Killip & C.V.Morton
Smilax regelii is a perennial, trailing vine with prickly stems that is native to Central America. Common names include sarsaparilla (pron.: // or //), Honduran sarsaparilla, and Jamaican sarsaparilla. It is known in Spanish as zarzaparrilla, which is derived from the words zarza, meaning "shrub", and parrilla, meaning "little grape vine".
Smilax regelii was considered by Native Americans to have medicinal properties, and was a popular European treatment for syphilis when it was introduced from the New World. From 1820 to 1910, it was registered in the U.S. Pharmacopoeia as a treatment for syphilis. Modern users claim it is effective for eczema, psoriasis, arthritis, herpes, and leprosy, along with a variety of other complaints. There is no peer-reviewed research available for these claims. There is, however, peer-reviewed research suggesting that S. regelii extracts have in vitro antioxidant properties, like many other herbs.
Smilax regelii is used as the basis for a soft drink, frequently called Sarsaparilla. It is also a primary ingredient in old fashioned-style root beer, in conjunction with sassafras, which was more widely available prior to studies of its potential health risks. Sarsaparilla drinks feature widely in American popular culture, particularly in works related to the American West, where the drink was often called, incorrectly, "sassparilla". In the 1957-1961 ABC western television series, Sugarfoot, the title character, Tom Brewster, played by Will Hutchins, is a teetotaler who orders sarsparilla "with a dash of cherry" whenever he enters a saloon.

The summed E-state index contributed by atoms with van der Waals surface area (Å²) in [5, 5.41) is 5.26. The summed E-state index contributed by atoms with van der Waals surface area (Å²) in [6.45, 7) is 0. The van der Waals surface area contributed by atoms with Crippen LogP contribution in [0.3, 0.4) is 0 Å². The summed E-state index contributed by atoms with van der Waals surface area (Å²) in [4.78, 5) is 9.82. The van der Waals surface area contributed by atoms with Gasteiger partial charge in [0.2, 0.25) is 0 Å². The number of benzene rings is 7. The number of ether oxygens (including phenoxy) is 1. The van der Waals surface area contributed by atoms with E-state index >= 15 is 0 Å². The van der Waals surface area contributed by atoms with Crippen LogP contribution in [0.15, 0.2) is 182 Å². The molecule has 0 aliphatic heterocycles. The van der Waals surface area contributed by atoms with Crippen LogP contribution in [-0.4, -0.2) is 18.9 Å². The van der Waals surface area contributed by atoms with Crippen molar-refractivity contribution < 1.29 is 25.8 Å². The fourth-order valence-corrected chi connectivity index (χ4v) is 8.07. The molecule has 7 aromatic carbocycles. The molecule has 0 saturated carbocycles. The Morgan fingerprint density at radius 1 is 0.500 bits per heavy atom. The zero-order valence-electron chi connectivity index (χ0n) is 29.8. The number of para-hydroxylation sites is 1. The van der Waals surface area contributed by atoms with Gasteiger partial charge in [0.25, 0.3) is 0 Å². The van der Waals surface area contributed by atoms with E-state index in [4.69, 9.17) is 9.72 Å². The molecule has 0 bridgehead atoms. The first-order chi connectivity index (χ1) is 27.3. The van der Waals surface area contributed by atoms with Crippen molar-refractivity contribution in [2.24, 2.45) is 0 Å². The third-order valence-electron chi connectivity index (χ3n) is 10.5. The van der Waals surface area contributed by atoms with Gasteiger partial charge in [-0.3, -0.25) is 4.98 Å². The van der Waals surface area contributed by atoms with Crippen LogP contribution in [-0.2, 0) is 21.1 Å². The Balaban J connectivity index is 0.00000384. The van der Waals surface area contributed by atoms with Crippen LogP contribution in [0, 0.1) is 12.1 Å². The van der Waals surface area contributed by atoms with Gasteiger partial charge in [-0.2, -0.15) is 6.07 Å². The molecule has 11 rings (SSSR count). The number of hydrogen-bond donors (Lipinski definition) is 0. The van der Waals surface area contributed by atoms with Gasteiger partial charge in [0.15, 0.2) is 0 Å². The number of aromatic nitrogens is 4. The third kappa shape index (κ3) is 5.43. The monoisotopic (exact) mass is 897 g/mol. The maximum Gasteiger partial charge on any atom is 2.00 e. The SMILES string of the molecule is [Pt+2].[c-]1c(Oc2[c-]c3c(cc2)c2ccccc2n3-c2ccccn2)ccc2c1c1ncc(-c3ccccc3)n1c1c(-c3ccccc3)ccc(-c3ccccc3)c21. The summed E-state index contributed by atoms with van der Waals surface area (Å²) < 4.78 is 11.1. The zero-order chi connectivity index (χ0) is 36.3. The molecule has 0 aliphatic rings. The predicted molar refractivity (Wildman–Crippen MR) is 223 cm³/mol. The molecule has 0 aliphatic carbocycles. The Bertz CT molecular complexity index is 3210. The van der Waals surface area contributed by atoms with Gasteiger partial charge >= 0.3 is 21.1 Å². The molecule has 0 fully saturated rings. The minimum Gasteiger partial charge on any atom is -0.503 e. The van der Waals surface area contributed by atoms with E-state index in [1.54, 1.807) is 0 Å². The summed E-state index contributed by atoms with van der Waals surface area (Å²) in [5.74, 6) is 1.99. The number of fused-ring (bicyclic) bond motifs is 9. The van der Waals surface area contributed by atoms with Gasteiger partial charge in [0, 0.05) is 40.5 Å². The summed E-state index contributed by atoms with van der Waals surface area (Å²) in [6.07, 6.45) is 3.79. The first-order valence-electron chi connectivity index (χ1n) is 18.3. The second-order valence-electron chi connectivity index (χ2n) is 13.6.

Sarsaparilla is not readily available in most countries, although many pubs and most major supermarket chains in the Philippines, Malaysia and Australia stock sarsaparilla-flavored soft drinks.
The roots of sarsaparilla (locally known as Nannari roots) are also the key ingredient in a popular summer drink in south India (especially Tamilnadu and Andhrapradesh ). The drink concentrate, commonly referred to as Nannari Sharbath, is made by slightly crushing the roots of sarsaparilla and steeping them in hot water to infuse the flavors. Jaggery syrup or a sugar solution, or both, is added to this to make a concentrate. Nannari roots are termed to have medicinal properties and are typically sold in Ayurvedic stores in India.
See also 
- Aralia nudicaulis, wild sarsaparilla or false sarsaparilla
- Sweet sarsaparilla (Smilax glyciphylla), a vine native to eastern Australia
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- "PlantNET – FloraOnline". Plantnet.rbgsyd.nsw.gov.au. Retrieved 2010-07-15.
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- Sarsaparilla Root and Herb Information
- Whatever happened to the soft drink sarsaparilla? Cecil Adams, 1977